Wednesday, May 14, 2008
As reported in the New York Times by the Associated Press. The plaintiff in Garza v. Merck initially won $32 million, which was reduced to $7.75 million. The AP reports that "the Texas Fourth Court of Appeals overturned the verdict, ruling that the defendants had not proven that Mr. Garza’s history of heart disease could not have been the cause of his fatal heart attack in 2001."
The article goes on to note "After the trial, a juror admitted borrowing thousands of dollars from Mr. Garza’s widow, Felicia Garza, although that does not seem to have been a factor in Wednesday’s appellate court decision." Yipes!
While not specific to mass torts, Kevin Clermont has posted his latest empirical work, Litigation Realities Redux, which is broadly applicable to the litigation process.
Here's the abstract:
Both summarizing recent empirical work and presenting new observations on each of the six phases of a civil lawsuit (forum, pretrial, settlement, trial, judgment, and appeal), the author stresses the needs for and benefits from understanding and using empirical methods in the study of the adjudicatory system's operation.
Friday, May 9, 2008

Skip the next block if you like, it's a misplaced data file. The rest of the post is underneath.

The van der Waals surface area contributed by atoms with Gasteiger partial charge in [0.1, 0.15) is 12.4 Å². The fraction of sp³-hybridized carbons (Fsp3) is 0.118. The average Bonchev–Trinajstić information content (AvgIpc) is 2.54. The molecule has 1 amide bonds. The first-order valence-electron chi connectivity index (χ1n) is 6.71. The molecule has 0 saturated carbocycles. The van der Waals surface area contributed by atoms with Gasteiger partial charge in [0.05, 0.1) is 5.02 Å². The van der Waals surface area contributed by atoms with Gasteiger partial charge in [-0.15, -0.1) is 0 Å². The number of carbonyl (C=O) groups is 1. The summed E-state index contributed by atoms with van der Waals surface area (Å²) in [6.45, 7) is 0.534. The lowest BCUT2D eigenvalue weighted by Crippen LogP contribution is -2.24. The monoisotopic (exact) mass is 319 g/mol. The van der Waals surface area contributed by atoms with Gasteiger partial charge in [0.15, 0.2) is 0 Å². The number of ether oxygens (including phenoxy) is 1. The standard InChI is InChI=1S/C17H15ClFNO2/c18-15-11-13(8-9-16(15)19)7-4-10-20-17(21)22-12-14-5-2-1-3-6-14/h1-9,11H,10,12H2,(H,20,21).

Yesterday, Gov. Tim Pawlenty signed a $38 million settlement for victims of the I-35W bridge collapse. Here's the AP story in USA Today. Interestingly, state legislator Phyllis Kahn, who co-authored the compensation bill, was quoted in this article in the Minnesota Daily as saying that the bill was modeled after the 9/11 Victim Compensation Fund, including the waiver of the right to sue the state. For reasons I explained on Monday, the Minnesota compensation deal is better understood as an ordinary mass tort settlement rather than as an extraordinary government compensation package like the September 11 Fund. There's an enormous difference between the government's using taxpayers' money to settle potential claims against that government (the Minnesota deal) and the government's using taxpayers' money to settle potential claims against others (the 9/11 Fund, which used federal government funds but required participants to release whatever claims they may have had against the airlines or Port Authority). The former might occur anytime a government defendant faces mass tort claims. That's why the Minnesota package makes me glad as long as both the claimants and the state are satisfied with its terms. The latter, however, can rarely be justified. This is the point that special master Ken Feinberg made powerfully in his final report on the Victim Compensation Fund: the 9/11 situation and the government's generous response to it should be viewed as sui generis. That strikes me as exactly right, which is why it makes me nervous to hear the 9/11 Fund invoked as a model for something that in fact is quite different and much less problematic.